The partisan difference could result from Democrats being convinced that any questions about Trump's moral character are true, while Republicans would tend to be more skeptical. To the extent that people's conceptions of a president's moral leadership are related to his policy positions, Republicans would likely be satisfied with Trump's positions on such ethics-related issues as abortion, immigration and the environment, while Democrats would find his views and actions on these highly objectionable. It is also possible partisans may just more superficially respond positively to any question about a president of their own party and negatively to a question about a president of the opposing party.

Gallup asked U.S. adults to assess Bill Clinton's moral leadership twice during his presidency, and the results varied. In 1996, more Americans regarded his leadership in this area as strong (53%) rather than weak (45%). Two years later, when Clinton's affair with former White House intern Monica Lewinsky was the focus of a federal investigation, 30% said the president provided strong moral leadership and 68% weak leadership.

Democrats' opinions about Clinton's moral leadership in 1996 were similar to Republicans' views of Trump today. Seventy-eight percent of Democrats thought Clinton was a strong moral leader in 1996, while Republicans and independents were more likely to regard him as weak.

After the Lewinsky scandal, all party groups' opinions of Clinton worsened, including a 32-point drop in the percentage of Democrats regarding him as a strong moral leader.

Overall, what kind of moral leadership do you think Bill Clinton provides as president -- [ROTATED: very strong, somewhat strong, somewhat weak (or) very weak]?
Very strong Somewhat strong Somewhat weak Very weak Total strong Total weak
% % % % % %
1996 May 9-12
U.S. adults 11 42 27 18 53 45
Republicans 4 25 31 39 29 70
Independents 6 40 34 16 46 50
Democrats 22 56 17 4 78 21
1998 Sep 14-15
U.S. adults 10 20 23 45 30 68
Republicans 4 9 13 72 13 85
Independents 8 23 24 43 31 67
Democrats 19 27 30 22 46 52

Gallup has asked this moral leadership question only during the Clinton and Trump administrations, as it was less of an issue for presidents whose administrations were far less consumed by scandal.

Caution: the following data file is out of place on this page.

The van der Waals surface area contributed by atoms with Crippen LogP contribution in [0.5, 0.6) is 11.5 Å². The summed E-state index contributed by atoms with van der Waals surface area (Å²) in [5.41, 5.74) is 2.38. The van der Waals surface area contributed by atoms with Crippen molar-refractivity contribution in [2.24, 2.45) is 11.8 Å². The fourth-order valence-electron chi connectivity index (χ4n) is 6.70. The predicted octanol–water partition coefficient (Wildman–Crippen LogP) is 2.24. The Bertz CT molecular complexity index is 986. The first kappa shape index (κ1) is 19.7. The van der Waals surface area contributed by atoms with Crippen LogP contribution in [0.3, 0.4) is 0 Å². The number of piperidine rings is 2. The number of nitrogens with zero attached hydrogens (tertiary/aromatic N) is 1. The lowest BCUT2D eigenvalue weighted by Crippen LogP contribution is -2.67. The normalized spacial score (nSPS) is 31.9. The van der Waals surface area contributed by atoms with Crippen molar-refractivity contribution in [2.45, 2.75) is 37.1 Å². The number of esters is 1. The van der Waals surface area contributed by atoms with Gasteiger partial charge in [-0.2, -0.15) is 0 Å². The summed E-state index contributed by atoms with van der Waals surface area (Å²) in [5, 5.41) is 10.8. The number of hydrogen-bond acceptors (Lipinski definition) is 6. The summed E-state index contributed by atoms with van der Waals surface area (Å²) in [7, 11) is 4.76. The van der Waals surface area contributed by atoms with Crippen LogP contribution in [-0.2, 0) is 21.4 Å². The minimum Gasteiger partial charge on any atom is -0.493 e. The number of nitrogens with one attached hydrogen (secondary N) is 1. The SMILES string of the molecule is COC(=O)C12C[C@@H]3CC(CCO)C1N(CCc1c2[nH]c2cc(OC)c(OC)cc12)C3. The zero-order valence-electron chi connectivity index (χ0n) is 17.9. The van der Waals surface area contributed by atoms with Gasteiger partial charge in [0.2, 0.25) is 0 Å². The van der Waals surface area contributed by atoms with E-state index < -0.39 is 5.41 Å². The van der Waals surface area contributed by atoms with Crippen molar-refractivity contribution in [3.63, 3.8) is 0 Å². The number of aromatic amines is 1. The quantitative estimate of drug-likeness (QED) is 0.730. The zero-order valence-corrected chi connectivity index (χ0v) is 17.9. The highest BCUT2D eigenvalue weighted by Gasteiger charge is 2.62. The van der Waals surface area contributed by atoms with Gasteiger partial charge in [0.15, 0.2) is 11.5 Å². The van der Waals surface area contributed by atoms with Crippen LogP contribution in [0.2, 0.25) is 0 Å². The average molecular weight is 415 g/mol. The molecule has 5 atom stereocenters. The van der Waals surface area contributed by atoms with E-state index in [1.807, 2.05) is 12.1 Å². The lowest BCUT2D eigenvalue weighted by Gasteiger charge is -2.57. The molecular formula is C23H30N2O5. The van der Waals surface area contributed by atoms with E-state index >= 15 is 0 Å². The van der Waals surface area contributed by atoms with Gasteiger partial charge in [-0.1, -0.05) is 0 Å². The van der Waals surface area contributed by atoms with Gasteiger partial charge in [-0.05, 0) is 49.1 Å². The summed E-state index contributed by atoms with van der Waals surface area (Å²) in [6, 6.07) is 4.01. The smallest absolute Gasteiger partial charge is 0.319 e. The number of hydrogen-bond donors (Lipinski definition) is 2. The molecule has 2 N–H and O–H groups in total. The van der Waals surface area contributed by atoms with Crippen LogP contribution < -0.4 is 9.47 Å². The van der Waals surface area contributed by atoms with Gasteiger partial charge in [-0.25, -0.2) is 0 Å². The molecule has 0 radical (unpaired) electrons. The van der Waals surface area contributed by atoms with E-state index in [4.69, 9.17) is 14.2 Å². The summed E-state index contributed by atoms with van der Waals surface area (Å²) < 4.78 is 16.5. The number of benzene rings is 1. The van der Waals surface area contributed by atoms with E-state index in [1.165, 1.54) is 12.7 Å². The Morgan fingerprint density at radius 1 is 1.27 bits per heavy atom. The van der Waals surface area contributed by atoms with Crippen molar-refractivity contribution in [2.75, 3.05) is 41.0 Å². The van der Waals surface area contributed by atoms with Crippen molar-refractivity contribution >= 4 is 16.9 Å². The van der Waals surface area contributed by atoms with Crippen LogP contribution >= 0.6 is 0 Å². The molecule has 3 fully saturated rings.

On the whole, Americans believe the president should provide moral leadership for the country. However, Republicans' and Democrats' commitment wavers when moral leadership is a point of concern for their own party's president.

Arguably, Trump and Clinton have had more character concerns than other recent presidents, but their political allies stood by them. Doing so may have forced their supporters to minimize the importance of having a president who is a strong moral leader. At the same time, those who opposed the president may have played up the importance of that presidential responsibility.

Partisans also find ways to regard scandal-plagued presidents as exhibiting strong moral leadership, either because they discount the moral charges against them or because they focus more on the president's issue positions.

These findings underscore the degree to which partisanship colors views of the president, but also how extensively opinions on seemingly normative questions are subject to change, depending on the prevailing political conditions.

Survey Methods

Results for this Gallup poll are based on telephone interviews conducted May 1-10, 2018, with a random sample of 1,024 adults, aged 18 and older, living in all 50 U.S. states and the District of Columbia. For results based on the total sample of national adults, the margin of sampling error is ±4 percentage points at the 95% confidence level. All reported margins of sampling error include computed design effects for weighting.

Each sample of national adults includes a minimum quota of 70% cellphone respondents and 30% landline respondents, with additional minimum quotas by time zone within region. Landline and cellular telephone numbers are selected using random-digit-dial methods.

View survey methodology, complete question responses and trends.

Learn more about how the Gallup Poll Social Series works.